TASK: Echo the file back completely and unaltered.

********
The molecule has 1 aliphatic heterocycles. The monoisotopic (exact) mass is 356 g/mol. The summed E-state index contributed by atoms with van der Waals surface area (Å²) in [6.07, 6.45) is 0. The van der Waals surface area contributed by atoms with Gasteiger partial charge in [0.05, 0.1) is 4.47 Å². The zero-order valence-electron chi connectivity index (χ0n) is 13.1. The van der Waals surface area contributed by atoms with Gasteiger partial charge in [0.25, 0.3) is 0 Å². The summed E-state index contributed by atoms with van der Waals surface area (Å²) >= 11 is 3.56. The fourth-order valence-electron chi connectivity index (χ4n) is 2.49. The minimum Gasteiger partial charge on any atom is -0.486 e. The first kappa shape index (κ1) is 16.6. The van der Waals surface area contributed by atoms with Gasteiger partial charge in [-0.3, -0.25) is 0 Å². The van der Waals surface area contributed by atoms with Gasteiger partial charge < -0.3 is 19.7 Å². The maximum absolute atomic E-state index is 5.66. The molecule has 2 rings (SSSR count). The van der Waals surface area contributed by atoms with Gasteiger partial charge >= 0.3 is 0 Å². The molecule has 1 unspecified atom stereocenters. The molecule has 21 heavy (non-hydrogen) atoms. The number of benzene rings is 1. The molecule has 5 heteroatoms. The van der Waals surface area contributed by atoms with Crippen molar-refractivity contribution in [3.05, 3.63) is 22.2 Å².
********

The molecule has 1 aliphatic heterocycles. The monoisotopic (exact) mass is 356 g/mol. The summed E-state index contributed by atoms with van der Waals surface area (Å²) in [6.07, 6.45) is 0. The van der Waals surface area contributed by atoms with Gasteiger partial charge in [0.05, 0.1) is 4.47 Å². The zero-order valence-electron chi connectivity index (χ0n) is 13.1. The van der Waals surface area contributed by atoms with Gasteiger partial charge in [0.25, 0.3) is 0 Å². The summed E-state index contributed by atoms with van der Waals surface area (Å²) >= 11 is 3.56. The fourth-order valence-electron chi connectivity index (χ4n) is 2.49. The minimum Gasteiger partial charge on any atom is -0.486 e. The first kappa shape index (κ1) is 16.6. The van der Waals surface area contributed by atoms with Gasteiger partial charge in [-0.3, -0.25) is 0 Å². The van der Waals surface area contributed by atoms with Gasteiger partial charge < -0.3 is 19.7 Å². The maximum absolute atomic E-state index is 5.66. The molecule has 2 rings (SSSR count). The van der Waals surface area contributed by atoms with Gasteiger partial charge >= 0.3 is 0 Å². The molecule has 1 unspecified atom stereocenters. The molecule has 21 heavy (non-hydrogen) atoms. The number of benzene rings is 1. The molecule has 5 heteroatoms. The van der Waals surface area contributed by atoms with Crippen molar-refractivity contribution in [3.05, 3.63) is 22.2 Å².